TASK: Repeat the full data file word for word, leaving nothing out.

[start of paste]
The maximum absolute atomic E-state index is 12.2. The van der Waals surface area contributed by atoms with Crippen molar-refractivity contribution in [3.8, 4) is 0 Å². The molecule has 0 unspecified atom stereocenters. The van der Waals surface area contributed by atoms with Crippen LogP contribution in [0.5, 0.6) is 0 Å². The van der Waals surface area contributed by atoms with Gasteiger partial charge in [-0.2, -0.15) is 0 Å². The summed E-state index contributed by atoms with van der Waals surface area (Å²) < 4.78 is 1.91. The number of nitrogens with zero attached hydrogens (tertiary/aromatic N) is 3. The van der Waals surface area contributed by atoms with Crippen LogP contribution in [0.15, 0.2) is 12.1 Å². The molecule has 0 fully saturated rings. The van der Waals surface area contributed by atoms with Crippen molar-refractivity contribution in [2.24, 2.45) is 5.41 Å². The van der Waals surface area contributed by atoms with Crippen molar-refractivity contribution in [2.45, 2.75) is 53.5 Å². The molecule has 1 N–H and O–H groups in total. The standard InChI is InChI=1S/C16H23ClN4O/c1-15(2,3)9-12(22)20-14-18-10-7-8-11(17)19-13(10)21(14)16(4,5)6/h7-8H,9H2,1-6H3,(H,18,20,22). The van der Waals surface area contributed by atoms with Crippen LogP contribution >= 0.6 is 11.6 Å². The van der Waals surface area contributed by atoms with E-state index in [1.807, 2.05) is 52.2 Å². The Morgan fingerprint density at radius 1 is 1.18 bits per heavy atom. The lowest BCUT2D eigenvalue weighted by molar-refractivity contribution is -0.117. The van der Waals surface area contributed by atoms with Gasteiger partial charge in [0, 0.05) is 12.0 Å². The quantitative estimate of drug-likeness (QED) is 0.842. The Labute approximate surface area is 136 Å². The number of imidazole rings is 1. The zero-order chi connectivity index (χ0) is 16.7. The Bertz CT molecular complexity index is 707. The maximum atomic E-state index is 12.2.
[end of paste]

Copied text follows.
The maximum absolute atomic E-state index is 12.2. The van der Waals surface area contributed by atoms with Crippen molar-refractivity contribution in [3.8, 4) is 0 Å². The molecule has 0 unspecified atom stereocenters. The van der Waals surface area contributed by atoms with Crippen LogP contribution in [0.5, 0.6) is 0 Å². The van der Waals surface area contributed by atoms with Gasteiger partial charge in [-0.2, -0.15) is 0 Å². The summed E-state index contributed by atoms with van der Waals surface area (Å²) < 4.78 is 1.91. The number of nitrogens with zero attached hydrogens (tertiary/aromatic N) is 3. The van der Waals surface area contributed by atoms with Crippen LogP contribution in [0.15, 0.2) is 12.1 Å². The molecule has 0 fully saturated rings. The van der Waals surface area contributed by atoms with Crippen molar-refractivity contribution in [2.24, 2.45) is 5.41 Å². The van der Waals surface area contributed by atoms with Crippen molar-refractivity contribution in [2.45, 2.75) is 53.5 Å². The molecule has 1 N–H and O–H groups in total. The standard InChI is InChI=1S/C16H23ClN4O/c1-15(2,3)9-12(22)20-14-18-10-7-8-11(17)19-13(10)21(14)16(4,5)6/h7-8H,9H2,1-6H3,(H,18,20,22). The van der Waals surface area contributed by atoms with Crippen LogP contribution >= 0.6 is 11.6 Å². The van der Waals surface area contributed by atoms with E-state index in [1.807, 2.05) is 52.2 Å². The Morgan fingerprint density at radius 1 is 1.18 bits per heavy atom. The lowest BCUT2D eigenvalue weighted by molar-refractivity contribution is -0.117. The van der Waals surface area contributed by atoms with Gasteiger partial charge in [0, 0.05) is 12.0 Å². The quantitative estimate of drug-likeness (QED) is 0.842. The Labute approximate surface area is 136 Å². The number of imidazole rings is 1. The zero-order chi connectivity index (χ0) is 16.7. The Bertz CT molecular complexity index is 707. The maximum atomic E-state index is 12.2.